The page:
A screaming comes across the sky. It has happened before, but there is nothing to compare to it now.

It is too late. The Evacuation still proceeds, but it’s all theatre. There are no lights inside the cars. No light anywhere. Above him lift girders old as an iron queen, and glass somewhere far above that would let the light of day through. But it’s night. He’s afraid of the way the glass will fall– soon– it will be a spectacle: the fall of a crystal palace. But coming down in total blackout, without one glint of light, only great invisible crashing.

General Information

Title: Gravity’s Rainbow

Author: Thomas Pynchon

Original Publication Date: 1973

ISBN: 0-14-01-0661-8

Buy from: Amazon.com or

You can also scroll down the page and find the “Penguin Twentieth-Century Classics” Edition at Amazon.com.


As an infant, Tyrone Slothrop had been the subject of a stimulus-response experiment. As an adult in the U.S. Army, during the final months of World War II, his sexual encounters coincide with sites in London struck by German rockets. This draws the attention of military intelligence, including a secret corps of psychics. Eventually he goes AWOL– or, at least Pynchon’s novel does– as Slothrop seeks the 00000, an enigmatic missile, and others seek Slothrop. Gravity’s Rainbow draws no distinctions among the realities, dreams, and layered fantasies of its army of characters. Paranoiac delusion coexists with reason; historical details live alongside the incredible. The Tale of Byron the Immortal Light Bulb, a quest down a toilet, the political implications of sadomasochism, the religious beliefs of attack dogs, rocket physics via African tribal lore, \”Hansel and Gretel\” as a type of the Holocaust, Slothrop as a super-hero, and an orgiastic ship all make their appearances in this, the postmodern Ulysses.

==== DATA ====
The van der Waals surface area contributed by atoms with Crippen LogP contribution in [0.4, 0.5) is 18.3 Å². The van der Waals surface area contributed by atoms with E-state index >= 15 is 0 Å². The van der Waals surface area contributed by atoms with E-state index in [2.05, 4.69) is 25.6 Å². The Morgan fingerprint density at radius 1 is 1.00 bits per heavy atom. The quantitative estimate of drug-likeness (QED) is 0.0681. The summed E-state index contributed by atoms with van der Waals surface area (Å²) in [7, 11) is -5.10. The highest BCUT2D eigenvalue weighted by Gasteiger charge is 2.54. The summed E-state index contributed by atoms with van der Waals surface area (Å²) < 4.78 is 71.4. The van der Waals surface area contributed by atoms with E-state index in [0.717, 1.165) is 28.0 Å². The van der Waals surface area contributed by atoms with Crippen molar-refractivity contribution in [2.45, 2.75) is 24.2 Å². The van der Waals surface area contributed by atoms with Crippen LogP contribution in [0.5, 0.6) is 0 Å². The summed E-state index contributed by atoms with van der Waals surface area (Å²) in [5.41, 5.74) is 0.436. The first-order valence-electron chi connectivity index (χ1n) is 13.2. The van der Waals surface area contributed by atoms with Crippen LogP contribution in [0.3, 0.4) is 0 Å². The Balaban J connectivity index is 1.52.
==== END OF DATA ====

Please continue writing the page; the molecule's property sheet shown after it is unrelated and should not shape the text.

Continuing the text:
Can you do the Kenosha, Kid?

High Points

\”Nasty cough,\” Mrs. Quoad offering a tin of that least believable of English coughdrops, the Meggezone. \”Darlene, the tea is lovely, I can feel my scurvy going away, really I can.\”

The Meggezone is like being belted in the head with a Swiss Alp. Menthol icicles immediately begin to grow from the roof of Slothrop\’s mouth. Polar bears seek toenail-holds up the freezing frosty-grape alveolar clusters in his lungs. It hurts his teeth to breathe, even through his nose, even, necktie loosened, with his nose down inside the neck of his olive-drab T-shirt. Benzoin vapors seep into his brain. His head floats in a halo of ice.

Even an hour later, the Meggezone still lingers, a mint ghost in the air.

This book delivers many high points. The tale of how Lyle Bland joined the Masons and achieved a kind of enlightenment, all due to his involvement in the Great Pinball Difficulty is one of the great mind-fucking prose pieces of the 1900s.

The Disgusting English Candy Drill made me laugh out loud, but it also contains a reflection on those places where the Fire of Paradise, \”that famous confection of high price and protean taste\” can still be found, \”nearly hidden in the ambient tourmalines in German gold, carved ebony finger-stalls from the last century, pegs, valve-pieces, threaded hardware from obscure musical instruments, electronic components of resin and copper that the War, in its glutton, ever-nibbling intake, has not yet found and licked back into darkness…. Places where the motors never came close enough to be loud, and there are trees outside along the street.\”

Low Points:

The fact that, even after multiple readings, I remain uncertain that I know what I’m talking about when I’m talking about this book.

The Scores

Originality: 6/6 You’re kidding, right?

Story: 4/6. Uh…. This book deals with the experience of this book. Many stories appear, but you’ll have more luck trying to summarize the plot of the Internet.

The rocket rises and then returns to earth on a parabolic course: gravity’s rainbow.

Characterization: 6/6. Don’t expect conventional characterization, though that is not entirely absent. Pynchon provides layers of perceptions, fantasies, and dreams that create a more accurate sense of how the human mind functions than more traditional fiction.

Imagery: 6/6 A Golden Age of SF-style superhero fantasy. Ancestral memory of the annihilation of the dodos. A masochistic/cropophiliac Brigadier. The eroticization of child abuse– and other forms of destruction. Pynchon creates many, many images that you will never be able to expunge from your mind.

Emotional Response: 6/6 Admittedly, the response may at times be one of confusion. For any number of reasons, this book will not suit all tastes.

Editing: 6/6.

Overall Score: 6/6.

In total, Gravity’s Rainbow receives 40/42